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2009 Qajaq Revitalization Project - 254


The ways that knowledge is learned and taught is often as important as the knowledge itself.  Our work is grounded in Inuit traditional knowledge and Inuit Qaujimajatuqangit. We do not see traditional knowledge as being static or belonging to the past, but something that is constantly in a process of adapting to the challenges and conditions of the modern world. Knowledge is meant to be used, and we collect it in ways that re-enforce traditional and healthy relationships between generations, family, community, and the land. When knowledge is developed outside this framework, it loses much of its meaning and relevance.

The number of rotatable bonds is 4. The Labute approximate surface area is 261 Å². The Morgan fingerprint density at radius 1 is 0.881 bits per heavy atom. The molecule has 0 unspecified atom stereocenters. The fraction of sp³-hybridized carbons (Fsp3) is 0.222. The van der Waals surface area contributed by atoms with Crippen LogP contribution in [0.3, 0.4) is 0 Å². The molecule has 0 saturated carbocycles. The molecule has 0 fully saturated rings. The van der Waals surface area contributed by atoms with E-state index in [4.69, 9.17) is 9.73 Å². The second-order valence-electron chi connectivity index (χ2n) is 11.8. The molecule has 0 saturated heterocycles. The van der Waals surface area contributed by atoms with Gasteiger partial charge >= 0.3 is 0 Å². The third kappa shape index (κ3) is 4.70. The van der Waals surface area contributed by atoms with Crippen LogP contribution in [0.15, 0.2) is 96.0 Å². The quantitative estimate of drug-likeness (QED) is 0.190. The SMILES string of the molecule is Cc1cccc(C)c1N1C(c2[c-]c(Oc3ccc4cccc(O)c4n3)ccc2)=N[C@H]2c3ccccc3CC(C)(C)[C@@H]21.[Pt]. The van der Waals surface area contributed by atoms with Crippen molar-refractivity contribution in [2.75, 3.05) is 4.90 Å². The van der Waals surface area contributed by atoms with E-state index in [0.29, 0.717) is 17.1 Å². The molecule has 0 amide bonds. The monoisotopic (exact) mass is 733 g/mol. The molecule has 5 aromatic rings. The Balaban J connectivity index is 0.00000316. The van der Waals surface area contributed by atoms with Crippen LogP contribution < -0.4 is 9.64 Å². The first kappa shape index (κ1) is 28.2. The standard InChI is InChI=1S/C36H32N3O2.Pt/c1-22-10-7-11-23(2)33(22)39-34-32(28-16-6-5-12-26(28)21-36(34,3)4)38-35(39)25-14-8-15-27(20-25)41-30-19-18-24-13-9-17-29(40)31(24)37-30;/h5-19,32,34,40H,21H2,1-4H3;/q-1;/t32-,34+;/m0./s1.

Based out of our facility, the May Hakongak Community Library & Cultural Centre, and out on the land, we run activities, programs and community-based projects that transfer the knowledge and experiences of our Elders to younger generations.  


Annual workshops and cultural programs reconnect Inuinnait and ensure the transfer of knowledge from Elders and knowledge holders to the next generations. 



We curate physical and virtual exhibits at the May Hakongak Centre, showcase our culture through temporary exhibitions at museums across Canada, and work with global institutions to interpret and build upon their Inuinnait collections. 




Multiple part-time Elders work on-site at the May Hakongak Centre each year, contributing to ongoing language and culture revitalization in our community. 




For over 25 years, we have documented Inuinnait experiences, heritage and knowledge through first person recorded interviews. This growing library is creating a permanent record to ensure generations are able to connect to and maintain our culture. 




We create accessible resources and publications that teach Inuit and non-Inuit about the histories, languages, knowledge, and traditions of the North. 

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